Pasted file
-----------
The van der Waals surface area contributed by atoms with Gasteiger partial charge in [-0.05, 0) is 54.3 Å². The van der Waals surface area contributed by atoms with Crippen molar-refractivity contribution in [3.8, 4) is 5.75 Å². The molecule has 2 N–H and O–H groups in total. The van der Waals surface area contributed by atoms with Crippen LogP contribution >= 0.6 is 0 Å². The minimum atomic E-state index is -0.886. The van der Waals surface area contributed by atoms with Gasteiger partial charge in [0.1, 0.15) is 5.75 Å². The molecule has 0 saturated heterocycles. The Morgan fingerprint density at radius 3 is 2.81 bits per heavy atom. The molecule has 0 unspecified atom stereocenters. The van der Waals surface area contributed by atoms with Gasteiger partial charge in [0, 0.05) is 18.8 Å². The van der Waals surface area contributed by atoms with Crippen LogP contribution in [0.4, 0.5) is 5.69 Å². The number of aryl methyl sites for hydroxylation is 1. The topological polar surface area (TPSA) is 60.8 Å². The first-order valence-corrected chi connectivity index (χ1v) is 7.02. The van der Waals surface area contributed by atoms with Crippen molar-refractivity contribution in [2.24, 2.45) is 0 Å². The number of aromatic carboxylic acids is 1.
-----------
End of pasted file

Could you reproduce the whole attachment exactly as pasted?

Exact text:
The van der Waals surface area contributed by atoms with Gasteiger partial charge in [-0.05, 0) is 54.3 Å². The van der Waals surface area contributed by atoms with Crippen molar-refractivity contribution in [3.8, 4) is 5.75 Å². The molecule has 2 N–H and O–H groups in total. The van der Waals surface area contributed by atoms with Crippen LogP contribution >= 0.6 is 0 Å². The minimum atomic E-state index is -0.886. The van der Waals surface area contributed by atoms with Gasteiger partial charge in [0.1, 0.15) is 5.75 Å². The molecule has 0 saturated heterocycles. The Morgan fingerprint density at radius 3 is 2.81 bits per heavy atom. The molecule has 0 unspecified atom stereocenters. The van der Waals surface area contributed by atoms with Gasteiger partial charge in [0, 0.05) is 18.8 Å². The van der Waals surface area contributed by atoms with Crippen LogP contribution in [0.4, 0.5) is 5.69 Å². The number of aryl methyl sites for hydroxylation is 1. The topological polar surface area (TPSA) is 60.8 Å². The first-order valence-corrected chi connectivity index (χ1v) is 7.02. The van der Waals surface area contributed by atoms with Crippen molar-refractivity contribution in [2.24, 2.45) is 0 Å². The number of aromatic carboxylic acids is 1.